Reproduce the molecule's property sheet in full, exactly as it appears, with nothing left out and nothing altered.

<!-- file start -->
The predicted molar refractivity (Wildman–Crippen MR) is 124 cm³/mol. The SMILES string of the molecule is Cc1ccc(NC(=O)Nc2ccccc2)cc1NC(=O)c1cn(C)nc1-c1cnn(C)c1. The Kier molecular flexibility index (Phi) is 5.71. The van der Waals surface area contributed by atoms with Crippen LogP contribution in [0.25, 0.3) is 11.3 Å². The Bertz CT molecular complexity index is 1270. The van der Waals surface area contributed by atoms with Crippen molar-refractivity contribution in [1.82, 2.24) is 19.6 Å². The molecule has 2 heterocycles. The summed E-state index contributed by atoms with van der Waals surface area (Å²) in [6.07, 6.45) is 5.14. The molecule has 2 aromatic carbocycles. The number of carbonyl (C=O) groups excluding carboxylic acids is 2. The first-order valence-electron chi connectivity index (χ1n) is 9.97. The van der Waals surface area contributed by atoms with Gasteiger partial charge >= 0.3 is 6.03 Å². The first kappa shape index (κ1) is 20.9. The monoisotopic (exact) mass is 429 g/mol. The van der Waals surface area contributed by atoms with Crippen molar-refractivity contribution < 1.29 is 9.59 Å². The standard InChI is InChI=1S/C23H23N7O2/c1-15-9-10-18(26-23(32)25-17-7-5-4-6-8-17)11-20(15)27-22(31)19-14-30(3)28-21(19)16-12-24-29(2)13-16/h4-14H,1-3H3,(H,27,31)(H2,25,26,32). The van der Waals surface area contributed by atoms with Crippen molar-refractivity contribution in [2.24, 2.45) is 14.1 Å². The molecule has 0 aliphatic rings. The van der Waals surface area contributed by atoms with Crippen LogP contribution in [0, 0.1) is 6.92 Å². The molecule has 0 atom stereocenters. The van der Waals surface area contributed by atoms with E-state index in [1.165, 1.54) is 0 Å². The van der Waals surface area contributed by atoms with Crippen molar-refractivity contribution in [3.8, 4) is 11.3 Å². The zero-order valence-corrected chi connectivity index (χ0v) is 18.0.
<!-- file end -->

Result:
The predicted molar refractivity (Wildman–Crippen MR) is 124 cm³/mol. The SMILES string of the molecule is Cc1ccc(NC(=O)Nc2ccccc2)cc1NC(=O)c1cn(C)nc1-c1cnn(C)c1. The Kier molecular flexibility index (Phi) is 5.71. The van der Waals surface area contributed by atoms with Crippen LogP contribution in [0.25, 0.3) is 11.3 Å². The Bertz CT molecular complexity index is 1270. The van der Waals surface area contributed by atoms with Crippen molar-refractivity contribution in [1.82, 2.24) is 19.6 Å². The molecule has 2 heterocycles. The summed E-state index contributed by atoms with van der Waals surface area (Å²) in [6.07, 6.45) is 5.14. The molecule has 2 aromatic carbocycles. The number of carbonyl (C=O) groups excluding carboxylic acids is 2. The first-order valence-electron chi connectivity index (χ1n) is 9.97. The van der Waals surface area contributed by atoms with Gasteiger partial charge >= 0.3 is 6.03 Å². The first kappa shape index (κ1) is 20.9. The monoisotopic (exact) mass is 429 g/mol. The van der Waals surface area contributed by atoms with Crippen molar-refractivity contribution < 1.29 is 9.59 Å². The standard InChI is InChI=1S/C23H23N7O2/c1-15-9-10-18(26-23(32)25-17-7-5-4-6-8-17)11-20(15)27-22(31)19-14-30(3)28-21(19)16-12-24-29(2)13-16/h4-14H,1-3H3,(H,27,31)(H2,25,26,32). The van der Waals surface area contributed by atoms with Crippen molar-refractivity contribution in [2.24, 2.45) is 14.1 Å². The molecule has 0 aliphatic rings. The van der Waals surface area contributed by atoms with Crippen LogP contribution in [0, 0.1) is 6.92 Å². The molecule has 0 atom stereocenters. The van der Waals surface area contributed by atoms with E-state index in [1.165, 1.54) is 0 Å². The van der Waals surface area contributed by atoms with Crippen molar-refractivity contribution in [3.8, 4) is 11.3 Å². The zero-order valence-corrected chi connectivity index (χ0v) is 18.0.